Friday, July 29, 2011

All Together Again

A lot has happened since the group’s last post, much more than I could ever write between various coffee husk stove tests, bashing clay with pipes, and juggling a soccer ball. Tuesday was a day full of preparation as our incomplete group of seven would reach the maximum number of residents the field station here in Kalinzi could bear. The one and only Kevin Dahms would be returning from his adventures in the lands north of here and finally rejoin the work and people who needed him. And of course, the long anticipated duo, Rita and Tuma, would be coming up from Kigoma to join the ranks among the DHEers. Rita would be our long needed second translator for our expanding needs and her cousin, Tuma, would be the long needed cook for our shrinking stomachs. Both have of course been wonderful additions to our family.
In anticipation of our three travelers, the group sacrificed a morning of ‘science’ and project related work for more crucial matters: cleaning up the field station. I think it would be safe to say that apart from the days the foundation was laid and the walls raised, the field station has never received such dedicated attention. Everything besides the table and beds found higher ground as a water and soap cleaned the ground. Shelving, constructed from an old bed frame and failed metal stoves, quickly filled up with electronics and a communal library. Mats were purchased replacing the dining room table and opening more space in the main room. To say the least, the field station became a home.
Dahms almost immediately jumped right into working on the coffee husk stove with me when he arrived. Rita and Tuma came and after a very warm welcome headed to the market for food and bedding. That night we had pasta and played cards. It was nice to have a full house.
Wednesday was filled with testing, briquetting, and preparing for the ‘rocket stove summit’ that would be held during Thursday lunch. A work day though and through. We had a few side projects that came together: a brick pot skirt and a hay-box we hoped to share with the women the next day.
Thursday morning the group split in three. Kim, Thabo and Stan woke early to meet Revocautus for a hike to the pseudo-wind-tower. Emil and Collen left to investigate available bio-mass in Kigoma Town for future large scale briquetting projects. Kevin M, Kevin D, Rita, Tuma and myself stayed here at the field station, preparing the stoves, the house and lunch. The guests were invited to arrive at noon. We eagerly waited their arrival.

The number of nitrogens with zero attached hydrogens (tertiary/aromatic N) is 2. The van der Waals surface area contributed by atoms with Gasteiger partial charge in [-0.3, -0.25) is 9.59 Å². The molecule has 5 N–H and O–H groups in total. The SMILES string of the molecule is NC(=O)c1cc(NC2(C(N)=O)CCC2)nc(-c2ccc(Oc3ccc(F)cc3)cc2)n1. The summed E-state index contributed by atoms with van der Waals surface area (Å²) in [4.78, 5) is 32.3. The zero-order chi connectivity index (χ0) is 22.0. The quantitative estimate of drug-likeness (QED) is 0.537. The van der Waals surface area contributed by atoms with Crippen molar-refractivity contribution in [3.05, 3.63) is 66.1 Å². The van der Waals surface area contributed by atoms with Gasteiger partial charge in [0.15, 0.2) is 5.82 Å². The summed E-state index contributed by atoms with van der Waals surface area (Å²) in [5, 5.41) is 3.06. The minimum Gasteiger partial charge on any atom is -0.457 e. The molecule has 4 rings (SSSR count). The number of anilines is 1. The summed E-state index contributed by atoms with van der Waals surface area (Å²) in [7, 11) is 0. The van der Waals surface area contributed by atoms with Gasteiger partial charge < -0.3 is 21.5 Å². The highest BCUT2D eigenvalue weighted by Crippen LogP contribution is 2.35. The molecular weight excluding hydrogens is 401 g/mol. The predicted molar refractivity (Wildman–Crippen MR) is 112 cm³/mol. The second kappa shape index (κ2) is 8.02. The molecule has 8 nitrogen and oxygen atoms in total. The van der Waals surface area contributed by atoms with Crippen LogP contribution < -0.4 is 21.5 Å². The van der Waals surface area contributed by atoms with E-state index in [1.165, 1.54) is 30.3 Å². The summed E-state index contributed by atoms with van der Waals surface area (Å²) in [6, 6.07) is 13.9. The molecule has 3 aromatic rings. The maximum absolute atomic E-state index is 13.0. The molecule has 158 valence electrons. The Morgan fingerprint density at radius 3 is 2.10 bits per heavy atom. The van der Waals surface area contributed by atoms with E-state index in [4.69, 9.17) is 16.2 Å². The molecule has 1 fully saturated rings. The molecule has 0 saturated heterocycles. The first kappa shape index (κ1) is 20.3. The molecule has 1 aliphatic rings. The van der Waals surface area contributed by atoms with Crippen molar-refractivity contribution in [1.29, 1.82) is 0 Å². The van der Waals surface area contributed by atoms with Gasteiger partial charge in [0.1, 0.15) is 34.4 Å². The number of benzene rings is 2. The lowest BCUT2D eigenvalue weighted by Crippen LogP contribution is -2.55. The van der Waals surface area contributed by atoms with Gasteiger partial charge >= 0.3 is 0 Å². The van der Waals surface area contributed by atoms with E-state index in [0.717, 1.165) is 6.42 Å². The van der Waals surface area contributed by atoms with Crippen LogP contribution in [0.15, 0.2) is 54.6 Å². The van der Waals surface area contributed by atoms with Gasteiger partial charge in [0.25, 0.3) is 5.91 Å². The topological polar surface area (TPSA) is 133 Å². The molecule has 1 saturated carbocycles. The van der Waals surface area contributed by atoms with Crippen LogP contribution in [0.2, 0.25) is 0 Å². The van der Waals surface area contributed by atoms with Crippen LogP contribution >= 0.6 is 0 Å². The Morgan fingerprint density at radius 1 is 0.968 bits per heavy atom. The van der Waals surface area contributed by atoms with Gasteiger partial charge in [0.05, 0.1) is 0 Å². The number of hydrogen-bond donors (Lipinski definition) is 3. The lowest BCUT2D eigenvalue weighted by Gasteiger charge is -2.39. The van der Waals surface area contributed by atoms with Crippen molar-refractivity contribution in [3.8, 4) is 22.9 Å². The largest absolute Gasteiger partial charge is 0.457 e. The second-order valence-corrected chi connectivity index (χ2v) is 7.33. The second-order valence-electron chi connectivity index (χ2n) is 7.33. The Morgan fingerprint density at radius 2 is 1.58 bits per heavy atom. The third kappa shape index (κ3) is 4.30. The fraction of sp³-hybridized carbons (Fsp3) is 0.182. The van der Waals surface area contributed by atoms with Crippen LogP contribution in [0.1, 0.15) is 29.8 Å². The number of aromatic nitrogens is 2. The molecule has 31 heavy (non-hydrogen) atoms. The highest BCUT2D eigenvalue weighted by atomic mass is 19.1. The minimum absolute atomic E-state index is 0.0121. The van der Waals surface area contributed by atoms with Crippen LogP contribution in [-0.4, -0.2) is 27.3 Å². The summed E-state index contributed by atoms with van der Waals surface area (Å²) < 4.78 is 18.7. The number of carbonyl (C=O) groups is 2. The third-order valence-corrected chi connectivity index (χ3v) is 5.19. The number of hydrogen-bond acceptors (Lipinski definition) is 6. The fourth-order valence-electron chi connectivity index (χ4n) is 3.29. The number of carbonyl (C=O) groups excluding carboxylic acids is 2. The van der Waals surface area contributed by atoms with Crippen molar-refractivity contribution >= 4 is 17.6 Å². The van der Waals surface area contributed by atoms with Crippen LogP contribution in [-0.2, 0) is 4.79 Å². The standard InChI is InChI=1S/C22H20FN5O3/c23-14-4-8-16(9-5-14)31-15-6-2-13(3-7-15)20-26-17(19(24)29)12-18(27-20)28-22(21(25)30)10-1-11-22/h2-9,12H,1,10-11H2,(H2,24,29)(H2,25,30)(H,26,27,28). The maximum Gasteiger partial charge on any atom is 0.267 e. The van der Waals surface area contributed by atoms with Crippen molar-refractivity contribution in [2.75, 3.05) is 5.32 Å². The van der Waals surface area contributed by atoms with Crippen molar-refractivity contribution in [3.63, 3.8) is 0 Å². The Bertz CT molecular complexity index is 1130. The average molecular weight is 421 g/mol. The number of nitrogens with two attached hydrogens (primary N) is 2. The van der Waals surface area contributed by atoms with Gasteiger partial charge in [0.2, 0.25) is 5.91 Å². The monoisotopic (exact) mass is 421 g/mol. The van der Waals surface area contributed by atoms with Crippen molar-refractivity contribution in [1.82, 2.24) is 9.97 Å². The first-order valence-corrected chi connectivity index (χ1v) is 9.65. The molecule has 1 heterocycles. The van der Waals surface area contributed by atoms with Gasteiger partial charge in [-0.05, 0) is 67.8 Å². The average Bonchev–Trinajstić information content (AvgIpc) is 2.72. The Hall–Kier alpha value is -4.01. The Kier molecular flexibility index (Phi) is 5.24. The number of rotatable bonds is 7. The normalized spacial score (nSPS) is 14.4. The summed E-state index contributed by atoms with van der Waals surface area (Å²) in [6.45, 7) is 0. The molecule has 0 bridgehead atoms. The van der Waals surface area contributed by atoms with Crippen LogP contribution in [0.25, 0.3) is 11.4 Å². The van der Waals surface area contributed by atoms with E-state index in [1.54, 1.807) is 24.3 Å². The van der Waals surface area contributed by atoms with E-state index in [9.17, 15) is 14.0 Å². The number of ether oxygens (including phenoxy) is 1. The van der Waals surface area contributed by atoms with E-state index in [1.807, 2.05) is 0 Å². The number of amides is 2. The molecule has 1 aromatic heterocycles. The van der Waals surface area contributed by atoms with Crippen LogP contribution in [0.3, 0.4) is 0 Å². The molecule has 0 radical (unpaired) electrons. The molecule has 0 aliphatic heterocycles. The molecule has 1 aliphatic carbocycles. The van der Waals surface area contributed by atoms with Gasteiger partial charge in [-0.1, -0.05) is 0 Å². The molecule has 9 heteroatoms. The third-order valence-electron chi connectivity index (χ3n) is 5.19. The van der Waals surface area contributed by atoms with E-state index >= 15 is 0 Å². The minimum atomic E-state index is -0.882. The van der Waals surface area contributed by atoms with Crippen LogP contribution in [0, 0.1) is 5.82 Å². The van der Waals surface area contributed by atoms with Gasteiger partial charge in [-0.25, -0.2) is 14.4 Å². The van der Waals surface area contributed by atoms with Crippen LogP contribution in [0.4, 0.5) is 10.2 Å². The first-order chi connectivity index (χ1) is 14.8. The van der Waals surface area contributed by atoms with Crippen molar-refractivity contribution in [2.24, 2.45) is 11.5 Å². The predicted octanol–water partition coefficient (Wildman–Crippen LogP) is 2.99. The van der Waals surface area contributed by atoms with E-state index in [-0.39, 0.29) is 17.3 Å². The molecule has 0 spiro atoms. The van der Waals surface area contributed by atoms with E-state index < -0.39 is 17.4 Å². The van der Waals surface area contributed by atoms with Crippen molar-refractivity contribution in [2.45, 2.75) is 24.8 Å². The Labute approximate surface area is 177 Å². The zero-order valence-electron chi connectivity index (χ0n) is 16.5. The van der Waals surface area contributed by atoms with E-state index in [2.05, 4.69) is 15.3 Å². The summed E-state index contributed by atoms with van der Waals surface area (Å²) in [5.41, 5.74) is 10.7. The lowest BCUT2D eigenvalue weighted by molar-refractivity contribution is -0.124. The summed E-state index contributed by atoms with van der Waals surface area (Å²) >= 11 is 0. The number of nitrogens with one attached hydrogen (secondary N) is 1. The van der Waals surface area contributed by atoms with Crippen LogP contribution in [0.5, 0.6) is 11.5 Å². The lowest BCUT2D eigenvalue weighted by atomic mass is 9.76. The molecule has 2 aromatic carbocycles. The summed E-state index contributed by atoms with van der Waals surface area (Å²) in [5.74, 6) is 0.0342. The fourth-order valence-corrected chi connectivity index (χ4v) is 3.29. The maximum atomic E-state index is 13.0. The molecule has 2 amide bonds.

We eagerly waited for anyone’s arrival for an hour and a half. By that time the wind hike had returned and we outnumbered our guest seven to one. We showed her our stoves, the hay box and talked about cooking in the region. We refused to start our lunch without eating with our guests (or guest) but she wanted to wait for her friends. And so we waited and another hour and half for two more. Food was served and a very fruitful discussion about the rocket stove developed. Kevin’s clever idea of offering brick molds to the women in exchange for them constructing four stoves for needy homes was successful. As the afternoon moved one, all the women arrived, and few extra friends as well. Our house really became a center of talking and laughter. It was decided that the women would come back on Monday to learn how to make the clay tray stove. Over all a very successful lunch, but exhausting.
This morning we all woke to the sound of thunder and rain on the metal roofs above. An unheard of storm during the dry season graced us with its presence, causing Kevin and Collen to run out in the early morning to bring the drying briquettes to safety. After a novel breakfast of French toast, Emil, Stan, Dahms and I took a ride to Matiazo to see the German orphanage, the coffee mill, and a very stove oriented secondary teacher named Prosper. We learned that people have been making coffee husk stoves out of clay which has spurred a frenzy of experimentation on the back deck with some extra mud bricks we have. The frenzy was not very successful but both educational and entertaining. Dinner is soon upon us and everyone is working to finish before the plates are out. A final crunch time before munch time.

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